Brady’s decision and his reported salary have been the source of much speculation and prediction amongst his soon-to-be colleagues.

King is optimistic that Tom Brady will be entertaining and informative when he makes his FOX debut. He did offer the GOAT a little bit of advice about what he should be doing in the months leading up to calling it quits on his playing days and starting his new career.

“I think what I’d do if I were Brady is study Cris Collinsworth—and honest to goodness, I don’t say that because I work for NBC,” he wrote. “I say it because Collinsworth knows how to talk X’s-and-O’s conversationally, he’s an easy listen, and he can criticize when the time comes.”

Interestingly, last week, Collinsworth says he hears from most former players that are getting ready to make the jump to broadcasting. He was surprised he never heard from Tom Brady before FOX announced their deal.

King had two other suggestions. The first was that Brady watch multiple games from start to finish so that he can hear what the give-and-take between a broadcaster and analyst sounds like. The other is that he has to commit to being interesting and not censoring himself. King has faith that Brady will be able to do that.

“He’ll know that to be good, he has to get out of his comfort zone of all niceties and tell it like it is. On that LeBron James show last year, Brady said, ‘Ninety percent of what I say is not what I’m thinking. There’s a part of me that doesn’t like conflict, so in the end I always just try to play it super-flat.’ That has to end once he’s on TV if he wants to be any good.”

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Nick Wright Critical Of ABC Crew As Giannis Antetokounmpo Struggles In Game 7

“He reminded his followers on Twitter that the two-time MVP has put together some amazing performances in this series.”



Giannis Antetokounmpo started hot in Game 7 on Sunday. By the time the game ended though, the Boston Celtics were on their way to Miami for Game 1 of the Eastern Conference Finals and the defending champions were headed back to Milwaukee.

The Celtics’ defense gave the Milwaukee Bucks fits in the second half. The ABC broadcast put a special spotlight on Antetokounmpo, who got multiple drives to the basket that he could not finish.

“The best has got to show up when the best is needed, and Giannis has been disappointing,” said Mark Jackson over a package of highlights of Giannis missing shots. “As great of a player as he is, given credit to the Celtics’ defense, but he has struggled offensively time and time again.”

Nick Wright of FS1 noticed and he didn’t appreciate it. He reminded his followers on Twitter that the two-time MVP has put together some amazing performances in this series.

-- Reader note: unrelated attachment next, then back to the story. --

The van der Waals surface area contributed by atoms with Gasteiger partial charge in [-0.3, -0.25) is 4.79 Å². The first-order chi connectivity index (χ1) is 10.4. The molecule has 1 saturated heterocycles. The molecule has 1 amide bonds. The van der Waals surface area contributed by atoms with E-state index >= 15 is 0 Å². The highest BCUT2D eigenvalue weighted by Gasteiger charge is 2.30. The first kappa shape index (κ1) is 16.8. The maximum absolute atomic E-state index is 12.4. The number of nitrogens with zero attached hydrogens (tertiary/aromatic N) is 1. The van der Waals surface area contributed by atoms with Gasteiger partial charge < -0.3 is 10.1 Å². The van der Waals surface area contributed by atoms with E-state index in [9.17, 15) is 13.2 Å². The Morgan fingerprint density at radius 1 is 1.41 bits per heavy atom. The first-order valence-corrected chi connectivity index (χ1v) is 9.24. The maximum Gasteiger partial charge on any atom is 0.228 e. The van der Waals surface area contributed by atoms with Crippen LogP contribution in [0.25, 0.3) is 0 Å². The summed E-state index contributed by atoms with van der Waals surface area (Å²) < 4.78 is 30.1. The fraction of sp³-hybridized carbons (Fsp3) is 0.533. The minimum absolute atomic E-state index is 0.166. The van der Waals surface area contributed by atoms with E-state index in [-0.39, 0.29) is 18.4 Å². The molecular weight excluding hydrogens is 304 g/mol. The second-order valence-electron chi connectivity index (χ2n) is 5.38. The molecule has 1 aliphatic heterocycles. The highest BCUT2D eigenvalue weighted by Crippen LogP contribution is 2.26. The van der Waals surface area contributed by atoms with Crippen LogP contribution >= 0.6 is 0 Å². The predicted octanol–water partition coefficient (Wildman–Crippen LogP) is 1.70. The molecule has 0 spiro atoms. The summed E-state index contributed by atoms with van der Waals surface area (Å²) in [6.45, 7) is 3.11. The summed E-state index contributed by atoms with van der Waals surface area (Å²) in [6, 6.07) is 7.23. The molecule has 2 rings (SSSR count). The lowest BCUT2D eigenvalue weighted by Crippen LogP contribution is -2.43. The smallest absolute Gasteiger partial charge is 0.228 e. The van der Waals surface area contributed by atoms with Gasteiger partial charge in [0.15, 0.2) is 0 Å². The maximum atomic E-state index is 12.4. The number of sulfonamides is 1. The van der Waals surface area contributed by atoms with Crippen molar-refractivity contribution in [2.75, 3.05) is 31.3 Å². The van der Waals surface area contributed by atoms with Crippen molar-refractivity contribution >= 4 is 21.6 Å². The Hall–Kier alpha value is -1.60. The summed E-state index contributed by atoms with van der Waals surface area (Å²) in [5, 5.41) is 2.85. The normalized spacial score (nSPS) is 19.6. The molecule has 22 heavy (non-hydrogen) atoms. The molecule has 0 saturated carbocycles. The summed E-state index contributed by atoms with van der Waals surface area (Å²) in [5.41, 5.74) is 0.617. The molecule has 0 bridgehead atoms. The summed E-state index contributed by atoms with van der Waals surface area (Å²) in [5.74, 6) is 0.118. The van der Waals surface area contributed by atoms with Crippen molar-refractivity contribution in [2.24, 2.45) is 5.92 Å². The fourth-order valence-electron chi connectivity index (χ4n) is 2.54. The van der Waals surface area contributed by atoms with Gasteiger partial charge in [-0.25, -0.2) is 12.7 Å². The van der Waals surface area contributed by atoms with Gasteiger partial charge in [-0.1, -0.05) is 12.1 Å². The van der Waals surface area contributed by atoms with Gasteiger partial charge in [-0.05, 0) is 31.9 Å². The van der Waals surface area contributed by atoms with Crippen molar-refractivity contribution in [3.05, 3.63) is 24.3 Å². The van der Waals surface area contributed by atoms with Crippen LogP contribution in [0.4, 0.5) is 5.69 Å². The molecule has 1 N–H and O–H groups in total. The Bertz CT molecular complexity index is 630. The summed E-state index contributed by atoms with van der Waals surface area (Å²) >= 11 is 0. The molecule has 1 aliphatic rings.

Mike Been, Mark Jackson, and Jeff Van Gundy were not particularly hard on Giannis. The trio made the typical comments we hear when things aren’t going a great player’s way.

Wright did not harp on the issue beyond the single tweet. The outcome was not in doubt as the clock winded down. He gave credit to the Celtics rather than tweet about the Bucks or Giannis.

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Stephanie McMahon: WWE Is A Better Advertising Investment Than Sports

“We can script the buzzer-beater moments, we can script the Hail Marys.”



Everyone knows that professional wrestling is scripted. The storylines, the outcomes of matches, all of it is predetermined. But in the eyes of WWE, that’s what makes their product so different, and better than traditional sports.

WWE Chief Brand Officer Stephanie McMahon told Deadline that when it comes to pitching advertisers, sports entertainment allows room for a range of different approaches to make something work.

“We can script the buzzer-beater moments, we can script the Hail Marys,” she said. “We have a leg up on sports. … You may object to what we do, but you’re never going to be bored.”

McMahon added that WWE has a much easier process in dealing with sponsors. Everything is handled in-house.

“We own all of the IP,” she said. “When brands deal with us, they just deal with us. We create something together.”

WWE is coming off a positive Q1 earnings report, which had the company up 27% in total revenue. Its two weekly primetime shows, Monday Night RAW and Friday Night SmackDown, continue to do well in ratings, and all special and pay-per-view events, in addition to its streaming platform WWE Network, are all housed on Peacock.